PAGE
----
American Bar Association, Mexican business lobby, ambassadors from the US, Canada, etc. in uproar over holding executives accountable and threatening them with criminal probes. 70 Mexican officials also investigated.
By Nick Corbishley and cross-posted from WOLF STREET.
The American Bar Association (ABA) this week lambasted the Mexican government for using heavy handed tactics, including criminal probes into tax fraud, to motivate corporate tax dodgers to finally settle their tax bills. The complaint echoes a similar broadside from the International Bar Association last month and reflects growing frustration among companies about the government’s use of more stringent audits, tighter surveillance methods, and the threat of tough legal action to crack down on corporate tax dodgers and tax frauds.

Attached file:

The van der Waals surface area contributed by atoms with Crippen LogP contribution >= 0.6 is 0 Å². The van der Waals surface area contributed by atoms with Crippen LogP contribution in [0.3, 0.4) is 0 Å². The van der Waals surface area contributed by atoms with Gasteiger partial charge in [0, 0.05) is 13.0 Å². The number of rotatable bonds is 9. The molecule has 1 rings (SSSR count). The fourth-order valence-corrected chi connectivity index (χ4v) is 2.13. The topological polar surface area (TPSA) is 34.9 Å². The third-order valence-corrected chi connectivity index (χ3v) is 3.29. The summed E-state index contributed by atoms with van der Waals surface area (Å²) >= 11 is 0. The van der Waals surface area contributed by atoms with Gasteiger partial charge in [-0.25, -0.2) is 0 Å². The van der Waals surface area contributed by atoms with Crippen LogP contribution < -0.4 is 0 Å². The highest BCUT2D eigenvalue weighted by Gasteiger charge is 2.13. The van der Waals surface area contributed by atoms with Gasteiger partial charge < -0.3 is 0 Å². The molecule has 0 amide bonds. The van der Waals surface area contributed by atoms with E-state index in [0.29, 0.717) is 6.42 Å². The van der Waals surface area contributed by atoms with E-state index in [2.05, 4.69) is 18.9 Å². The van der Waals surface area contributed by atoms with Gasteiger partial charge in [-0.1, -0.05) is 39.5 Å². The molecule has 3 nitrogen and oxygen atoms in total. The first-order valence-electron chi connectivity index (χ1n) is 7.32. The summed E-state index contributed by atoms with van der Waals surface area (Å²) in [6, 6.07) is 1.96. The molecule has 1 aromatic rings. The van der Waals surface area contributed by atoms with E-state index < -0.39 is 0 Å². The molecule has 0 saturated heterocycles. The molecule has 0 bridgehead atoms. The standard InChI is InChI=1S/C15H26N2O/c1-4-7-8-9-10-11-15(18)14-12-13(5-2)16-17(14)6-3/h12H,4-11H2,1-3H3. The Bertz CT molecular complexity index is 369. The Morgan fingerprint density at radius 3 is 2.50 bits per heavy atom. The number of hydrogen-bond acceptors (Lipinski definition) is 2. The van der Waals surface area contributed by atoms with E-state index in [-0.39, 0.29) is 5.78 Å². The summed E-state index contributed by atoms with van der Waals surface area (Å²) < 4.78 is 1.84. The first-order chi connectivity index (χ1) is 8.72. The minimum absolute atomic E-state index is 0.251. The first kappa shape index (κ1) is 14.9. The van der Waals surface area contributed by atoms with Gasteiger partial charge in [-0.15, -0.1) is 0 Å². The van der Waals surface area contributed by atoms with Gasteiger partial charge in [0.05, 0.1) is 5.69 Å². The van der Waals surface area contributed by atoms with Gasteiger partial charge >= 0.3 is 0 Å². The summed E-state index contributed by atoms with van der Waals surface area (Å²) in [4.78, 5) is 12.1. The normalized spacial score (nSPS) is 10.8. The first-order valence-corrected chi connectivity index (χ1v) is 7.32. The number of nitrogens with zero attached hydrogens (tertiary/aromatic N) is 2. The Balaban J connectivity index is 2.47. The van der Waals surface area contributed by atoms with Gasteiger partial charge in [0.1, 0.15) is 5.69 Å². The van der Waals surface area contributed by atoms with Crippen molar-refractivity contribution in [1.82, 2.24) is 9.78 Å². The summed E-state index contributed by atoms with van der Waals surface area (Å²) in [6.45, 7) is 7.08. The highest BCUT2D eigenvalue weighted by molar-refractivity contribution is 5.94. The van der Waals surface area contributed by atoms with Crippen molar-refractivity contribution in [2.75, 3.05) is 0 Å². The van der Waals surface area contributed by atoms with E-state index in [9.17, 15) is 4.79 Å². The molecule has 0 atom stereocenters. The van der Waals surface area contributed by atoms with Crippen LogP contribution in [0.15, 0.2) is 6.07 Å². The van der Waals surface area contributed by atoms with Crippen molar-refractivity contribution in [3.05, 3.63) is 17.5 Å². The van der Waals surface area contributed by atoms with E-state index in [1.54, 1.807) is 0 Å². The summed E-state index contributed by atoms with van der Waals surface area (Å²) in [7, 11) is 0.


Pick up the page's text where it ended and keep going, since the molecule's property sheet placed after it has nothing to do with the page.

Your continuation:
The Government says it has launched criminal proceedings against 43 companies that owe 55 billion pesos ($2.6 billion) to the treasury in unpaid taxes dating back to 2010. Most other companies that have been subject to audit in recent months have agreed to settle their tax debts.
Thanks largely to its zero tolerance approach toward corporate tax dodging,the government so far this year through August has already collected over 60% more in taxes from large corporate taxpayers — 155 billion pesos ($7 billion) — than in the entire year 2019, Raquel Buenrostro, who heads Mexico’s SAT tax authority, told Reuters.
But authorities had reviewed only 627 large companies so far, she said, and over 11,000 companies, each with annual income above 1.52 billion pesos ($72 million), have not yet been audited, and more work needs to be done…